there's an AC/DC [element--no, he's not referring to the band], macho-man perspective.
But there's something creative. I don't mind an observation like that at all. It's unusually
flattering for her to say something like that. She said that same thing to me, actually. She
likened that to one of the reasons she liked the music because that was how Kurt used to
write as well. At the time, I took that as a compliment." At the time? Of course, the
rumors flowing around Ms. Love and Mr. Reznor ran rampant--she pursued him heavily,
they were buying a house together in New Orleans, he was running scared from her
insistent advances--to the point of ducking out on a hotel balcony to avoid her.
Trent acknowledges that his band--and himself as magical ringleader--tends to inspire
extreme reactions. "If you mean there was a woman backstage with fangs, that's happened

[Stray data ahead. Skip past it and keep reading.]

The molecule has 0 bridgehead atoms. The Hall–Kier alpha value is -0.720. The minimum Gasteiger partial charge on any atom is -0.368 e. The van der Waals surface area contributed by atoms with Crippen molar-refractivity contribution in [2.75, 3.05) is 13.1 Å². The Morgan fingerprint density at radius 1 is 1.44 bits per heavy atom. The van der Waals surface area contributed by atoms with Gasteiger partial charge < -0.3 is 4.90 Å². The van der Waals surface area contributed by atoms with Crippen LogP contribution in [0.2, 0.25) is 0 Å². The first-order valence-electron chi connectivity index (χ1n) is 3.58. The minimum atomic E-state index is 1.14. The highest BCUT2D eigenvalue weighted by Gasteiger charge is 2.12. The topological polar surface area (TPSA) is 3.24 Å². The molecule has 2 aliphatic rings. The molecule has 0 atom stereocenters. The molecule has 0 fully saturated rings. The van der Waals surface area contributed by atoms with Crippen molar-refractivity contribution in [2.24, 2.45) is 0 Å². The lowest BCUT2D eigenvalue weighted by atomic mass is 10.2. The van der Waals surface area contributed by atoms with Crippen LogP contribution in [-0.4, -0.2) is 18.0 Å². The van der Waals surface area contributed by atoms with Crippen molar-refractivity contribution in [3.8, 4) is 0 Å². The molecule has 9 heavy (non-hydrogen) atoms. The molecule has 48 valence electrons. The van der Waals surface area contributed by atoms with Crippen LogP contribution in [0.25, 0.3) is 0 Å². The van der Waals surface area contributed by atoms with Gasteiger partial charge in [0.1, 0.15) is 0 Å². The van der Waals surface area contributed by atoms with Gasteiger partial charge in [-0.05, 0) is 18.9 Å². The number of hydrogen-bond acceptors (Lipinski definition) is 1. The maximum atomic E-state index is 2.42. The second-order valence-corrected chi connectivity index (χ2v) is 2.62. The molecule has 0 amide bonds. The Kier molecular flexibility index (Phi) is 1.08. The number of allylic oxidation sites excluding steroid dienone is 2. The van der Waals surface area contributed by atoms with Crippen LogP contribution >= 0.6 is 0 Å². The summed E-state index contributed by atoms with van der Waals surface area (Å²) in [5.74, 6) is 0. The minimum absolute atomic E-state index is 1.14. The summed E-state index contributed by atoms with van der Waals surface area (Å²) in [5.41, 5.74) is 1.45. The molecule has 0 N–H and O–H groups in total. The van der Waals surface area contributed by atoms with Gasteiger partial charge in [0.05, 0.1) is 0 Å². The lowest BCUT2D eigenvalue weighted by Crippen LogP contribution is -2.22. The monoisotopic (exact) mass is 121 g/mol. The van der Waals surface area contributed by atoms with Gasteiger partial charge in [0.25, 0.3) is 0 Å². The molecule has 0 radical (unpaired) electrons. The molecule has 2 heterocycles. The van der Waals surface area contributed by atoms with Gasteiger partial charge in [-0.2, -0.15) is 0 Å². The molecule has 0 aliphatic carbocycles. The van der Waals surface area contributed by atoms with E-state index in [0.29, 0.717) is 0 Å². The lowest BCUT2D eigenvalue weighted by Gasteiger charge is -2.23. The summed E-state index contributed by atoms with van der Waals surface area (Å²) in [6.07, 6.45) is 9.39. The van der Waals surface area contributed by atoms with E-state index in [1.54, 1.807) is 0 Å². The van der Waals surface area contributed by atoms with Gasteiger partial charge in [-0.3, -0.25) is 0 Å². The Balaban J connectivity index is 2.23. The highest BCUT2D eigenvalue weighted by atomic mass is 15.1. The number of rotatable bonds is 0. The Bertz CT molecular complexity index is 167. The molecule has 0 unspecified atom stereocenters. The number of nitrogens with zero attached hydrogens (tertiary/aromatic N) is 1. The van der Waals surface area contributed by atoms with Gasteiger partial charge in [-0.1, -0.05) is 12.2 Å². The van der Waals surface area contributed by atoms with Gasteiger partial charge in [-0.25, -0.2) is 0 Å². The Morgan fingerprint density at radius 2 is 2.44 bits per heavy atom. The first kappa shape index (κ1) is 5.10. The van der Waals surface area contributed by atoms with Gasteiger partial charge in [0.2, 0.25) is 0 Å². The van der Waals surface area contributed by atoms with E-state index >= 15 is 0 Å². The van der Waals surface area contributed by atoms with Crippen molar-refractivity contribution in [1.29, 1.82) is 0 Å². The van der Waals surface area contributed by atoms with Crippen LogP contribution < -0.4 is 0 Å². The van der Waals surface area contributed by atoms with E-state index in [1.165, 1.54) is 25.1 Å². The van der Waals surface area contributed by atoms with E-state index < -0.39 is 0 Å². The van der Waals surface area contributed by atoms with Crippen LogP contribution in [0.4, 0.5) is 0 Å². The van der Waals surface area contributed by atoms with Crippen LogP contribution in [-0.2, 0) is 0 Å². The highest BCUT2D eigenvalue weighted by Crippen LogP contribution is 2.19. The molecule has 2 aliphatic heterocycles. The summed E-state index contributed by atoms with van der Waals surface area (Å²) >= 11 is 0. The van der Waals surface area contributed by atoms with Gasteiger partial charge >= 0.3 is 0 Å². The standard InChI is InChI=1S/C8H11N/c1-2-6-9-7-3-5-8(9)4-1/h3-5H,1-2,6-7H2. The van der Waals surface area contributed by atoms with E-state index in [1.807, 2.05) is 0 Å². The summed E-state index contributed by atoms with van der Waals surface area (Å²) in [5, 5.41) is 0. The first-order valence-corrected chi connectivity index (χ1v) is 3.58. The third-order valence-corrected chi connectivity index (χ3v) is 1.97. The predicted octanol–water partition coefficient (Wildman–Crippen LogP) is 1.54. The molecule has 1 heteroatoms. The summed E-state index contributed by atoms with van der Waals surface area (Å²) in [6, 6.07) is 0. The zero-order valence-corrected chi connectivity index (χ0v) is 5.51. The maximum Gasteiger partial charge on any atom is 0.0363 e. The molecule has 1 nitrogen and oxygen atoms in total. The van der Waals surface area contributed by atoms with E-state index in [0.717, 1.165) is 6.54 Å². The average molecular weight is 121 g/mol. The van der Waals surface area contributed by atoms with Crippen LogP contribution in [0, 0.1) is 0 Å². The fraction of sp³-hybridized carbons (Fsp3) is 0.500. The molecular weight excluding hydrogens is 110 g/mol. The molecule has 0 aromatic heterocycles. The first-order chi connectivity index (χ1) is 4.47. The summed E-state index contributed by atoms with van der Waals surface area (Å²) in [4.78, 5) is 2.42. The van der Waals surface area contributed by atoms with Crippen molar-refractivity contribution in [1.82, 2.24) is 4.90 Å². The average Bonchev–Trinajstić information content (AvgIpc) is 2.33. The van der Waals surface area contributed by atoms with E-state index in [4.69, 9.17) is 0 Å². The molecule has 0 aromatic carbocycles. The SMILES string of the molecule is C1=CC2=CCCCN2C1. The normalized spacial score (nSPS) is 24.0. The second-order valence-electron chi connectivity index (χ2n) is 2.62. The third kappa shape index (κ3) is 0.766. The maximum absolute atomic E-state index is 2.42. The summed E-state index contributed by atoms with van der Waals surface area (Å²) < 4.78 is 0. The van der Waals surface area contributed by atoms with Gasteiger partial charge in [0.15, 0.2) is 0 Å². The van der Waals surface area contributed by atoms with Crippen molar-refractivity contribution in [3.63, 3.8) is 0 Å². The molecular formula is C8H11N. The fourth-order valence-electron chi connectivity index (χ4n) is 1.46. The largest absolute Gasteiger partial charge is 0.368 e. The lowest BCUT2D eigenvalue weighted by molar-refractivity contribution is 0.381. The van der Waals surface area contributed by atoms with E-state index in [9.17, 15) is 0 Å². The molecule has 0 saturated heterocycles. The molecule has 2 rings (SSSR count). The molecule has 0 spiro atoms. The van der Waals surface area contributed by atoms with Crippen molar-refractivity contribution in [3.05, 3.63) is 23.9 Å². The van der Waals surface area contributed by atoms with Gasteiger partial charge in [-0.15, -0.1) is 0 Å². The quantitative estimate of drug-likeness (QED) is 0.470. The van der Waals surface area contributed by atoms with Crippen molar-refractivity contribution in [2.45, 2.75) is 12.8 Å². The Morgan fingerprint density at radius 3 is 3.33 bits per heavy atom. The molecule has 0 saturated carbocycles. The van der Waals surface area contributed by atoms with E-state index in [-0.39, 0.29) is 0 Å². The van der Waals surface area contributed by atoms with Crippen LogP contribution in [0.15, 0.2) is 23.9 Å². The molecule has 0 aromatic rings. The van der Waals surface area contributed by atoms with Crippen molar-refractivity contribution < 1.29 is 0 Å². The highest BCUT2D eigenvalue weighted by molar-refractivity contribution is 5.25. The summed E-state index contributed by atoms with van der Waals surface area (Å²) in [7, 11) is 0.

a few times," he admits. "There's been so many other ridiculous backstage situations that
that one kind of pales in comparison--like when we had Jim Rose on tour. Jim Rose
ended up being my best friend, always a fun guy to hang what was the most ridiculous
situation he could come up with. The mentality was no one does anything they don't want
to do; it's all in good spirits, and no one takes advantage of anybody. I'm just debating
whether I want this to come out in print..." He pauses, letting out another rare, quiet
laugh. "It wasn't like we were out f?!king girls backstage or anything like that. The first
day we were around him, he had my drummer eating glass! Rose said, 'Chew it up and
drink!' I asked, 'What the f?!k are you doing?' Then my drummer said, 'He says it's okay.'
I said, 'But *he's* not doing it!' That sort of thing. He could take that to almost any level
Speaking of, shall we say, differing tastes...does Trent consider Nine Inch Nails good